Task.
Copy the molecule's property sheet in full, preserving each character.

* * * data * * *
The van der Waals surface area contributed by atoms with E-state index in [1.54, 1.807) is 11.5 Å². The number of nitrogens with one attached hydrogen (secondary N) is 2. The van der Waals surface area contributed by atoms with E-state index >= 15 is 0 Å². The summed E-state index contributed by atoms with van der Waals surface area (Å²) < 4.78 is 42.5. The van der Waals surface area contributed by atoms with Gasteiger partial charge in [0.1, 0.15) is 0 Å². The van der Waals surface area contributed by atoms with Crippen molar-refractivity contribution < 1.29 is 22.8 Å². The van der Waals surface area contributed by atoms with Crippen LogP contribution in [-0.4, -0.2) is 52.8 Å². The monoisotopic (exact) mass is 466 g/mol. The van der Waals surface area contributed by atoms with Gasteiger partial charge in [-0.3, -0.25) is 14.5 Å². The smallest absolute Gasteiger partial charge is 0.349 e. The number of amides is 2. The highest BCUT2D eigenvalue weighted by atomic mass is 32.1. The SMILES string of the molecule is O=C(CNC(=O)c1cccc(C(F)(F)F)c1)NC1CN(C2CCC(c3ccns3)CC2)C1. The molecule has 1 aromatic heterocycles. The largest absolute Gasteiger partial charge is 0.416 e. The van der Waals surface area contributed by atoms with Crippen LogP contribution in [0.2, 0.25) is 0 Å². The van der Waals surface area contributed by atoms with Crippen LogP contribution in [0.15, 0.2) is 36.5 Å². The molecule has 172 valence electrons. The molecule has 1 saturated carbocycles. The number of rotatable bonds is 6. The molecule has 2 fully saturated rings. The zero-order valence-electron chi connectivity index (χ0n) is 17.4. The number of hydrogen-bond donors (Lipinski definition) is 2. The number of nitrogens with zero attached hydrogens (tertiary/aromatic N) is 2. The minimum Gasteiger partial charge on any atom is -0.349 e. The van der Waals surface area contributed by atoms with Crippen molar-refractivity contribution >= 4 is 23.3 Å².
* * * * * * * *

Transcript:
The van der Waals surface area contributed by atoms with E-state index in [1.54, 1.807) is 11.5 Å². The number of nitrogens with one attached hydrogen (secondary N) is 2. The van der Waals surface area contributed by atoms with E-state index >= 15 is 0 Å². The summed E-state index contributed by atoms with van der Waals surface area (Å²) < 4.78 is 42.5. The van der Waals surface area contributed by atoms with Gasteiger partial charge in [0.1, 0.15) is 0 Å². The van der Waals surface area contributed by atoms with Crippen molar-refractivity contribution < 1.29 is 22.8 Å². The van der Waals surface area contributed by atoms with Crippen LogP contribution in [-0.4, -0.2) is 52.8 Å². The monoisotopic (exact) mass is 466 g/mol. The van der Waals surface area contributed by atoms with Gasteiger partial charge in [-0.3, -0.25) is 14.5 Å². The smallest absolute Gasteiger partial charge is 0.349 e. The number of amides is 2. The highest BCUT2D eigenvalue weighted by atomic mass is 32.1. The SMILES string of the molecule is O=C(CNC(=O)c1cccc(C(F)(F)F)c1)NC1CN(C2CCC(c3ccns3)CC2)C1. The molecule has 1 aromatic heterocycles. The largest absolute Gasteiger partial charge is 0.416 e. The van der Waals surface area contributed by atoms with Crippen LogP contribution in [0.2, 0.25) is 0 Å². The van der Waals surface area contributed by atoms with Crippen LogP contribution in [0.15, 0.2) is 36.5 Å². The molecule has 172 valence electrons. The molecule has 1 saturated carbocycles. The number of rotatable bonds is 6. The molecule has 2 fully saturated rings. The zero-order valence-electron chi connectivity index (χ0n) is 17.4. The number of hydrogen-bond donors (Lipinski definition) is 2. The number of nitrogens with zero attached hydrogens (tertiary/aromatic N) is 2. The minimum Gasteiger partial charge on any atom is -0.349 e. The van der Waals surface area contributed by atoms with Crippen molar-refractivity contribution >= 4 is 23.3 Å².